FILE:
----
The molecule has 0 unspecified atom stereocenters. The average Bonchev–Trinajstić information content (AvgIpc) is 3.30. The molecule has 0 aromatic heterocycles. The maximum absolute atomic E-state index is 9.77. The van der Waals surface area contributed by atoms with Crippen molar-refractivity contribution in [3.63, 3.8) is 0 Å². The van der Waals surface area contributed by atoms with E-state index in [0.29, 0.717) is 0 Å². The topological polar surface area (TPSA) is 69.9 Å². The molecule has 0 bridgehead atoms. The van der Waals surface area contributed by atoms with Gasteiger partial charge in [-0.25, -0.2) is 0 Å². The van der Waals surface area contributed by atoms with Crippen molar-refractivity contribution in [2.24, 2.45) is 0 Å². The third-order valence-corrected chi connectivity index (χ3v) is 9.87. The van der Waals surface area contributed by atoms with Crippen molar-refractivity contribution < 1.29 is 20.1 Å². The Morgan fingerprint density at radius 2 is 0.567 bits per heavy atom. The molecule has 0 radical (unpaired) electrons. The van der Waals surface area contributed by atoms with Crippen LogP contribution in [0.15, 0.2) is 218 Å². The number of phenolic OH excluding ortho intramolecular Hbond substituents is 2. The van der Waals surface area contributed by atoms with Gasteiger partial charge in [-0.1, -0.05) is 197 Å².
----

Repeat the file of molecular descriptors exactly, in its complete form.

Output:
The molecule has 0 unspecified atom stereocenters. The average Bonchev–Trinajstić information content (AvgIpc) is 3.30. The molecule has 0 aromatic heterocycles. The maximum absolute atomic E-state index is 9.77. The van der Waals surface area contributed by atoms with Crippen molar-refractivity contribution in [3.63, 3.8) is 0 Å². The van der Waals surface area contributed by atoms with E-state index in [0.29, 0.717) is 0 Å². The topological polar surface area (TPSA) is 69.9 Å². The molecule has 0 bridgehead atoms. The van der Waals surface area contributed by atoms with Gasteiger partial charge in [-0.25, -0.2) is 0 Å². The van der Waals surface area contributed by atoms with Crippen molar-refractivity contribution in [2.24, 2.45) is 0 Å². The third-order valence-corrected chi connectivity index (χ3v) is 9.87. The van der Waals surface area contributed by atoms with Crippen molar-refractivity contribution < 1.29 is 20.1 Å². The Morgan fingerprint density at radius 2 is 0.567 bits per heavy atom. The molecule has 0 radical (unpaired) electrons. The van der Waals surface area contributed by atoms with Crippen LogP contribution in [0.15, 0.2) is 218 Å². The number of phenolic OH excluding ortho intramolecular Hbond substituents is 2. The van der Waals surface area contributed by atoms with Gasteiger partial charge in [-0.1, -0.05) is 197 Å².